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Review: 80 for Brady

February 3, 2023

By John Corrado

★★½ (out of 4)

As far as self-produced vanity projects go, the inspired-by-a-true-story comedy 80 for Brady, which follows four old ladies who go to the Super Bowl to see their hero Tom Brady play, is a pretty enjoyable one.

Produced by Brady, who also gives himself a small role playing himself, this is a feel-good football comedy that kept me smiling throughout. It’s purely fluff, but the cast is clearly having fun, and it’s hard not to be won over by the film’s charms in the end.

The film centres around four friends – Lou (Lily Tomlin), Trish (Jane Fonda), Betty (Sally Field) and Maura (Rita Moreno) – who have become die hard New England Patriots fans after discovering football in their old age. They have obsessive rituals to watch the game together, to help cheer on their MVP, Tom Brady.

When Lou scores four tickets to the 2017 Super Bowl, it’s off to Houston, Texas to fulfill their dream of attending the big game, with each of the ladies having their own reasons for why the trip is so important to them. There are, of course, several setbacks and pitfalls along the way, as the women get into all sorts of shenanigans, from a spicy wings contest hosted by Guy Fieri to a drug-fuelled poker game with Billy Porter (playing a choreographer named Gugu) at an elite party that the women get invited to.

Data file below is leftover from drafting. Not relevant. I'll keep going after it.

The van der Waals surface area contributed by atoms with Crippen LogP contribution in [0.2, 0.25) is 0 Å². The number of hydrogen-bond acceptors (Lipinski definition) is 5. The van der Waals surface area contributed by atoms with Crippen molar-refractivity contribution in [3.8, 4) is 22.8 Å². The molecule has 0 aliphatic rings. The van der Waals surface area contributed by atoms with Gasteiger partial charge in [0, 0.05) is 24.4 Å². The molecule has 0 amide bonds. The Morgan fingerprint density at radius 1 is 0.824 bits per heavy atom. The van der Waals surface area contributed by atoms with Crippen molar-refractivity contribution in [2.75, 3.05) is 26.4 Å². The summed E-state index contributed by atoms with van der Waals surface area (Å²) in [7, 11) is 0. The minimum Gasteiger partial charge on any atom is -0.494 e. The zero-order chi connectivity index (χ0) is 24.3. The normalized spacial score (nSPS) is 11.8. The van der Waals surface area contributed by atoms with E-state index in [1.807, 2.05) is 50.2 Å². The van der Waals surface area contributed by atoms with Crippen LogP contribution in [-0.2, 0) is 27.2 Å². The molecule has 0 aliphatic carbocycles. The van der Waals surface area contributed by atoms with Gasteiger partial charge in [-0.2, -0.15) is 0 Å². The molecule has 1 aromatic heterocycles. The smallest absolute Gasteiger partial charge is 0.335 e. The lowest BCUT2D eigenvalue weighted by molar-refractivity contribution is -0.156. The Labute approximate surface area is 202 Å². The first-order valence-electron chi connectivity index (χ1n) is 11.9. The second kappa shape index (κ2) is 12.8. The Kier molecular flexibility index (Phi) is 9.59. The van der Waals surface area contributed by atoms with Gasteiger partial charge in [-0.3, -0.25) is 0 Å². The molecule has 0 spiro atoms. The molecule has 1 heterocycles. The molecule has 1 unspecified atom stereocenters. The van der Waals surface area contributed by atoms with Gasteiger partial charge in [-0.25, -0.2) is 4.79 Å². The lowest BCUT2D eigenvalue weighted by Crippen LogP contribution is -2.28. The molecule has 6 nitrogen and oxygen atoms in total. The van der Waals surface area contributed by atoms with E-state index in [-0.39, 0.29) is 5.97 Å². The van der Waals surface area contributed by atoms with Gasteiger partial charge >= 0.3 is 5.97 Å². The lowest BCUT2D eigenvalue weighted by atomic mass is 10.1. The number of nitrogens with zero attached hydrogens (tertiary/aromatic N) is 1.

The film does have a bit of a made-for-TV feel to it at times (though the fact that it’s being released in theatres during the streaming era is oddly refreshing), with the humour including some predictable senior jokes that will incite as many groans as they do chuckles, though these actresses are all talented enough to make the one-liners land. It’s also never really in doubt that this is basically a vanity project. But Brady is allowed to pat himself on the back every once in a while, and the four leading ladies are all having so much fun that it’s easy to get caught up in it.

While the outcome is never really in question, this predictability isn’t a bad thing. What works about 80 for Brady is that it embraces being a comfort movie, one that can be appreciated both as a sweet story about undying friendship and a celebration of the unifying power of football (while it isn’t a traditional sports movie, the film does satisfyingly allow fans to relive highlights of the historic 2017 game between the Patriots and Falcons). Tomlin also has one scene that effectively tugs at the heartstrings. At a briskly paced 95 minutes, 80 for Brady offers an undemanding and easily enjoyable good time.

80 for Brady opens exclusively in theatres on February 3rd. It’s being distributed in Canada by Paramount Pictures.

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